—Pauline Kael, "Movies, the Desperate Art," The Berkley Book of Modern Writing No. 3, 1956, revised for Film: An Anthology, 1959, reprinted in The Age of Movies, Selected Writings of Pauline Kael, edited by Sanford Schwartz, The Library of America, 2011
Some rock and roll bands can get by on sheer bloody attitude, but it's worth noting in the case of Max Frost and the Troopers, seen above in the 1968 Wild in the Streets, a sheaf of Mann/Weill tunes also helps. In the case of a more recent attitude-heavy combo, The Strokes, well, for my money the attitude is merely poor, not charismatic. And the songs ain't so great either. Over at MSN Music, I take that "anti" position in a "Fight Club" feature on the Strokes' new long-player, Angles, with the insouciant (I won't say "credulous") Jonathan Zwickel standing up for that schmuck Casablancas and his lame cohorts. The debate starts here.
One of the many nice things about the new Blu-ray disc of the restoration of Martin Scorsese's Taxi Driver is that the supplements restore to us the very first audio commentary on the film, featuring the film's screenwriter Paul Schrader as well as its director. Recorded in 1986 for the Criterion Collection laser disc of the film, it's a commentary in the Criterion style—serious, frank, in-depth, not the sort of self-congratulatory "I love this shot" stuff that audio commentaries became associated with in the height of the DVD boom. In any event, when Criterion's license on the film went out, Sony began overseeing the DVD editions, and the exemplary laser disc commentary went by the wayside; somebody at Sony was on the ball enough to acquire the material from Criterion and include it here. It's still a bracing listen. From the hindsight of ten years past, and having endured any number of personal and artistic crucibles since the making of Taxi Driver, Schrader and Scorsese are in reflective frames of mind, fully cognizant of the fact that Taxi Driver was in a sense an extraordinary occurrence. Scorsese: "It was a beautiful script. There’s only two scripts that I’ve gotten that were completely there, that we hardly had to do any work on…Taxi Driver was the first one, later on it was King of Comedy by Paul Zimmerman[...] Bob and myself felt as if it had been written for us in a funny way." Schrader: "[It was v]ery much a serendipity. Three people coming together at a certain point in their lives all needing to say the same thing. You know, occasionally in art you get lucky, and you’re in the right place at the right time with the right people."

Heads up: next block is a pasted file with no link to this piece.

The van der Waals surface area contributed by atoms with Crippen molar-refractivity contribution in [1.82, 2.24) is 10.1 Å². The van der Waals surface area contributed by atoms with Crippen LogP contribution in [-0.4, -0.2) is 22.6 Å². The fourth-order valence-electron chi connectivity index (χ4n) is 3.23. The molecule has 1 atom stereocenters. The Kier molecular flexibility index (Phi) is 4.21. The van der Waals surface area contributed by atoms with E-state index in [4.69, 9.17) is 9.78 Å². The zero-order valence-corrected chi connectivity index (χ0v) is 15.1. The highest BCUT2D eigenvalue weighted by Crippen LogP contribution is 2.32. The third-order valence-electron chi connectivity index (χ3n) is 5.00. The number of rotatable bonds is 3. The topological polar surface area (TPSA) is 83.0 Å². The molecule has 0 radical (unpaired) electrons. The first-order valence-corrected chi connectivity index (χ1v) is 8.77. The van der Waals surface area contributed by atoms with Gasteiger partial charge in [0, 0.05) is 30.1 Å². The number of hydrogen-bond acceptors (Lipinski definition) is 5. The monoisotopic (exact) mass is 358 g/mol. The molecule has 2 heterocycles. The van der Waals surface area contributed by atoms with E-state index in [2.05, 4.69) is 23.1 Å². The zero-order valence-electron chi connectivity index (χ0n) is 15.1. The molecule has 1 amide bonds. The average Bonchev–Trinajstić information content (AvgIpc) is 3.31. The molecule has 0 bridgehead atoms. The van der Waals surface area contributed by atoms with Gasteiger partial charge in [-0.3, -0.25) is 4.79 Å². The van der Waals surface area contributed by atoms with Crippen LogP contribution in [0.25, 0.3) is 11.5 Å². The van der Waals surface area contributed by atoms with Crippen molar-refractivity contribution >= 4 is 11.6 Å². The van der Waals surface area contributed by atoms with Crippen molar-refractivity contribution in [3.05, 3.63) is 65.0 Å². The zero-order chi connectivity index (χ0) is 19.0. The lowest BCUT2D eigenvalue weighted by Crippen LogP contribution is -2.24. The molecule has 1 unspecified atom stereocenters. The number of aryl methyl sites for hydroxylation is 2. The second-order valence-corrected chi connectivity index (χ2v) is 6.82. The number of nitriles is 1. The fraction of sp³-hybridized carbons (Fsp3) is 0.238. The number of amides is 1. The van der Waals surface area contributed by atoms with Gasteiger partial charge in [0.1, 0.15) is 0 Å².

It is particularly interesting to listen to them talk about what they were feeling, about what they were doing, in conjunction with exploring what a couple of first-rate critics, Manny Farber and his partner Patricia Patterson, saw them doing in the film. The Farber/Patterson essay, "The Power And The Gory," was first published in the May/June 1976 issue of Film Comment. (Taxi Driver premiered in February of that year.) It can now be read in the Library of America's indispensible volume, Farber on Film. An extremely detailed and vivid piece of prose, it alternates so vehemently between admiration for the film and grave offense at it that it can almost be considered as a piece of Writing Against Itself. The arguments against the film are not, as it happens, as easy to dismiss outright as Pauline Kael's hideously smug and classist "What am I doing here watching these two dumb f--ks?" whinge on Raging Bull. Farber and Patterson characterize as "diversionary" the "pounding, illustrative music that grinds you," and "the spike words which stud the [...] soundtrack."'Pussy' and 'fuck' have never been harvested so often; the black race is mauled by verbal inventions spoken with elaborate pizzazz styling[...]" The picture winds up Farber and Patterson to the extent that it turns them into "plausibles," to use Alfred Hitchcock's coinage for his least favorite kind of movie viewer, and they make a list of "plot impossibles." They inveigh against the use of the DeNiro: "the intense DeNiro is sold as a misfit psychotic, and, at the same time, a charismatic star who centers every shot[...]" To some, that paradox might seem key to the film's glory, but Farber and Patterson are clearly quite irritated by this. They cannot, however, disguise their delight at the bravura filmmaking: "The amount of twisting questions that are thrown at the spectator highlights its director's boldness in intricate visuals." Still, one senses that Farber and Patterson can't enjoy their enjoyment. They deeply distrust the film. A key to reading the essay: they frequently use variations on the verb "sell," and when they do, that's a signal that they're gonna bitch about something. They even take the filmmakers to task on the marketing of the picture: "The movie's ad campaign (the poster of DeNiro as a looming presence, the interviews with crew members almost before the final mixing, the terrible schlock novel now sold in every supermarket which takes [Arthur] Bremer's diary and Schrader's script to an unbelievably trashy depth) is revelatory of what the filmmakers feel it takes to move, score, and hold your territory in a competitive U.S.A. society."